What is it with Chinese property tycoons and their daughters’ sexuality?
In the space of a month, two real estate developers have warned against lesbianism – feared or real – in their own families.
The first was Ren Zhiqiang, the outspoken CEO of the Beijing-based Huayuan Group. In his bestselling autobiography he disclosed that he chose his daughter’s 18th birthday last year to tell her that there are only two rules he wishes her to follow – “no drugs and no homosexual acts”.
“Otherwise, she can do whatever she wants,” Ren wrote, leaving plenty of scope for bad behaviour, by the sound of it.
“What matters the most for parents is granting our children freedom and happiness,” Ren continued.
The other comments on the topic came from Hong Kong billionaire Cecil Chao who has doubled the “dowry” he is offering to any man who can talk his daughter, Gigi, into marriage. Chao told the Malaysian newspaper Nanyang Siang Pau that his first offer of HK$500 million ($64 million) in 2012 had failed to produce a man capable of the task, even though he had received 20,000 applications.
Chao hopes that raising the figure to HK$1 billion might help in finding someone who can persuade his daughter to leave her wife and partner of nine years, Sean Eav.
“I don’t want to interfere with my daughter’s private life,” Chao said. “I only hope for her to have a good marriage and children, as well as inherit my business.”
Gigi – who seems to enjoy an admirably close relationship with her father despite his meddling – responded by telling the South China Morning Post that she would happily befriend any man who donates “huge amounts of money” to her LGBT charity, Faith in Love. It was also important that he didn’t mind “that I already have a wife,” Gigi continued.
But the two incidents have not been taken lightly by rights activists in Hong Kong and the mainland.
In a column entitled ‘If Ren Zhiqiang’s Daughter Were Gay’, the writer Guo Yujie challenged the property mogul’s assertion that he wanted his daughter to be free and happy, given that he appears to have banned her from following her sexual orientation should she turn out to be gay (which, incidentally, she has never said that she is).
“This shows how people actually think about being gay. If it is someone outside the family, parents say they don’t care. But if it is their child they are very controlling and say it is absolutely unacceptable,” Guo wrote on the popular news portal NetEase.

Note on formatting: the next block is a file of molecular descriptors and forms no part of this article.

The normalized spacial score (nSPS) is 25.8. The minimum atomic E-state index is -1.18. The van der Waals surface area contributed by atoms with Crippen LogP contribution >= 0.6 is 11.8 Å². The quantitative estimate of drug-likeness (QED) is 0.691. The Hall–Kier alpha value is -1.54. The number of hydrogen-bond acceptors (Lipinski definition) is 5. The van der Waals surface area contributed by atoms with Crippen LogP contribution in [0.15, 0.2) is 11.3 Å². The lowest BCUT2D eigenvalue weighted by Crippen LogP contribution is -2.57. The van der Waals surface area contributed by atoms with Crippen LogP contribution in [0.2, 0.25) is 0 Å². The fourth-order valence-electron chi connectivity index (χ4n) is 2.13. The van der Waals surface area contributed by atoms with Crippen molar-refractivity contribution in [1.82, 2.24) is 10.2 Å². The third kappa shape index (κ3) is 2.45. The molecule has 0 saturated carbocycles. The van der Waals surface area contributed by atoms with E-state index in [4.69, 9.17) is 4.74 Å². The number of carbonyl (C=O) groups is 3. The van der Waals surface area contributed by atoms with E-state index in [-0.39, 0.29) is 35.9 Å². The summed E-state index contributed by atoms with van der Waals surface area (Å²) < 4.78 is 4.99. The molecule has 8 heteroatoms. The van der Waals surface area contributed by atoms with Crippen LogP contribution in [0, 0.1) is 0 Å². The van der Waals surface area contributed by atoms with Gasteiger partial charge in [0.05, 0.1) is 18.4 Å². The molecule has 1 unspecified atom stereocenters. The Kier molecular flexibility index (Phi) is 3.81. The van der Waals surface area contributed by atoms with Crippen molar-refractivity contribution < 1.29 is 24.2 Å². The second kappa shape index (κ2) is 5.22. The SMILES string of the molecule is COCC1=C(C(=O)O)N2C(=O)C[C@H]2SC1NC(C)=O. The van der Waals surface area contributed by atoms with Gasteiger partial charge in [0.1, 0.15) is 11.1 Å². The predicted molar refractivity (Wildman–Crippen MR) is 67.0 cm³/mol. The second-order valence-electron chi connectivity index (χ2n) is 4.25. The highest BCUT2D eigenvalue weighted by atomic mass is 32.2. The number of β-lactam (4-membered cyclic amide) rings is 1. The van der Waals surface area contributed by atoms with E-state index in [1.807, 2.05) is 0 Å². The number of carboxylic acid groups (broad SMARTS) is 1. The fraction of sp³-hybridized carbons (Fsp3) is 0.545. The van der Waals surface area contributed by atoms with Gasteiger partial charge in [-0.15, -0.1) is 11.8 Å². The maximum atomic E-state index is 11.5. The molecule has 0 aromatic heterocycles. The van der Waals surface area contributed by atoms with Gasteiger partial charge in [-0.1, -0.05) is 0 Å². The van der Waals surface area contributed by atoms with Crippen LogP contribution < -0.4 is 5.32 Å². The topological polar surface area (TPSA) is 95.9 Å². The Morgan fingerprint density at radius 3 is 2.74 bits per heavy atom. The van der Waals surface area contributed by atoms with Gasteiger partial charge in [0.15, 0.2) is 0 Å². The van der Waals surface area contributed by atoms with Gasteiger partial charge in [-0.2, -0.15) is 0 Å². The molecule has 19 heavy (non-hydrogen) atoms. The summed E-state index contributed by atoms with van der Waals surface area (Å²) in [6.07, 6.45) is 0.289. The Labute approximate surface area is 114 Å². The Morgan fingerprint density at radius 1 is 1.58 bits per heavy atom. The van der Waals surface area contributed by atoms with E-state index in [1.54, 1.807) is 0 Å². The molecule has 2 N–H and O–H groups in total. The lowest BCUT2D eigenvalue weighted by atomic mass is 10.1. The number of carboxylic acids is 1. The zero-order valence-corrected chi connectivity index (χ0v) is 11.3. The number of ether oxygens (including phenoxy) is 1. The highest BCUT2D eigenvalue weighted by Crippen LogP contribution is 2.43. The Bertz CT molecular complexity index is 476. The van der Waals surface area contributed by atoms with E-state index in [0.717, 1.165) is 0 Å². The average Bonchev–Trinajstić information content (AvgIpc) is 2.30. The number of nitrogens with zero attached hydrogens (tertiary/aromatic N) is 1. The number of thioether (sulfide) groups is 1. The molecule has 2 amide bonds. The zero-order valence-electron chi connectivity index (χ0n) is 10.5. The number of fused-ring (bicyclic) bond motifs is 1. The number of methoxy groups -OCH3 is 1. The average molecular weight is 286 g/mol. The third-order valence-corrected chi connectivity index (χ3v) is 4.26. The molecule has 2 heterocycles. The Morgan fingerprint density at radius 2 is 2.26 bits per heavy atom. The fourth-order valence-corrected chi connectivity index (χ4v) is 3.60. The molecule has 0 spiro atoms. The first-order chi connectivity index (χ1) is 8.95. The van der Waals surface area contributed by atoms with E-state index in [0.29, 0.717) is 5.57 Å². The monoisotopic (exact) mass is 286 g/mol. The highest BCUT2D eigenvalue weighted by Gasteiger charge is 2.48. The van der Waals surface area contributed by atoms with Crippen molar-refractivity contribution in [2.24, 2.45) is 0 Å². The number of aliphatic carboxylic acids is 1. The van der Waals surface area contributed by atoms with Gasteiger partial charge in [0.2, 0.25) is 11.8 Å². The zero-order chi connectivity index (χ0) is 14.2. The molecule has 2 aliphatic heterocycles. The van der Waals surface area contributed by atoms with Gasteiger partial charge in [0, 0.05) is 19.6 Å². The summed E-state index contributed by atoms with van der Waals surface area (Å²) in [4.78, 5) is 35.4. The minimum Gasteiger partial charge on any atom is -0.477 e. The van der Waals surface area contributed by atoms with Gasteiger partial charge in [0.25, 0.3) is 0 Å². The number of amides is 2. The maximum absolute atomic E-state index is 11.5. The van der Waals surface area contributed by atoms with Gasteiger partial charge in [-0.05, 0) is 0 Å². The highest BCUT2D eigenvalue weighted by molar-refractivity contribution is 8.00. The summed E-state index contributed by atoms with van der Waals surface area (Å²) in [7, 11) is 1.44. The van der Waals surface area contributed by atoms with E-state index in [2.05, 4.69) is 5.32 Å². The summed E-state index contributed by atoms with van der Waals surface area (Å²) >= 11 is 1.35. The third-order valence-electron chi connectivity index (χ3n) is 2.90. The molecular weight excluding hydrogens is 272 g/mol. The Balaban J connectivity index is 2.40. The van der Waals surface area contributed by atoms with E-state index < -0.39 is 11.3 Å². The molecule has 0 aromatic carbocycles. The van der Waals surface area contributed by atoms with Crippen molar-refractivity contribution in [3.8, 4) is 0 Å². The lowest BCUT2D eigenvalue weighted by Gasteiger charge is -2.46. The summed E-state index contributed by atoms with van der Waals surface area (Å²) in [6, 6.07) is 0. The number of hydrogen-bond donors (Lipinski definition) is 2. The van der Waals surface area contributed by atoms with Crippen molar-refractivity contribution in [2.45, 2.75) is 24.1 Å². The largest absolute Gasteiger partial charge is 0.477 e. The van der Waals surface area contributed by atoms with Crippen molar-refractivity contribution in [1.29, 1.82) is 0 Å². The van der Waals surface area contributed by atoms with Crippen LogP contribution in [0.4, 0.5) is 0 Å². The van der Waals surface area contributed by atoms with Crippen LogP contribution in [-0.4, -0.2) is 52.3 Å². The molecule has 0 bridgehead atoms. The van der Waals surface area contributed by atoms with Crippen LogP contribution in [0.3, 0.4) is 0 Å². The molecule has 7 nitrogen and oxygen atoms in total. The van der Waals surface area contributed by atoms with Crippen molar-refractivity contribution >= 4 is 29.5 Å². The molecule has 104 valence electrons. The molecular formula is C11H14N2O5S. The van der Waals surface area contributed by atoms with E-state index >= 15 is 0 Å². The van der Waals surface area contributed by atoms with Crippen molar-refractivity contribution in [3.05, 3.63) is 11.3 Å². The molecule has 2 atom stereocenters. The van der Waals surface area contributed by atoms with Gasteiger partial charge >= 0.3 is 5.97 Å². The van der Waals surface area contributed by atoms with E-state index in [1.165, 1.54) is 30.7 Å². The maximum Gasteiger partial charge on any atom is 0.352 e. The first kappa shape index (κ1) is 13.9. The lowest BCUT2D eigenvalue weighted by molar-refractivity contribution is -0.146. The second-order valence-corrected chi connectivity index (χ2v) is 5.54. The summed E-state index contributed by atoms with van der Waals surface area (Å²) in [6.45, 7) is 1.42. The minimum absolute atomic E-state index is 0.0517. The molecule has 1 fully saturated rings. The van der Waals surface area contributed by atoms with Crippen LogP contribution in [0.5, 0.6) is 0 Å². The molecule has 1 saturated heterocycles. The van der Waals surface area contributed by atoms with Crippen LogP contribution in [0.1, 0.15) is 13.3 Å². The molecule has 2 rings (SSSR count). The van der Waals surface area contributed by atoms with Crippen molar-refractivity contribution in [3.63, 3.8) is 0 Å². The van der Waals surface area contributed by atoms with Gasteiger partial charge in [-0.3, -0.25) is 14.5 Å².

“Being gay does not mean being infertile,” Guo added, in response to Ren’s apparent belief that having a gay child means no chance of grandchildren.
Volunteers working with the Guangdong-based organisation Parents, Families and Friends of Lesbians and Gays also said that Ren seemed confused. Media reported that the group had even mailed Ren a pamphlet called “Understanding Gays”.
On social media the two cases struck a chord with young, unmarried people of all sexual orientations as they prepared to travel home for Chinese New Year. For singletons it can be an awkward period, as relatives pile on the pressure for them to get married.
“Another year and another round of pressure. Do I need to hire a girlfriend to get my parents off my back,” asked one user of the popular microblogging website Sina Weibo.
Another wrote: “I have only been back one day and my family is already pushing me once again to get married. Even my father, who is normally pretty quiet, is nagging me about it now.”
Another netizen quipped that he was planning to tell his parents that he was gay simply to stop them talking about weddings and babies.
But as Gigi Chao’s experience shows, that doesn’t always work with Chinese parents…
© ChinTell Ltd. All rights reserved.
Sponsored by HSBC.
The Week in China website and the weekly magazine publications are owned and maintained by ChinTell Limited, Hong Kong. Neither HSBC nor any member of the HSBC group of companies ("HSBC") endorses the contents and/or is involved in selecting, creating or editing the contents of the Week in China website or the Week in China magazine. The views expressed in these publications are solely the views of ChinTell Limited and do not necessarily reflect the views or investment ideas of HSBC. No responsibility will therefore be assumed by HSBC for the contents of these publications or for the errors or omissions therein.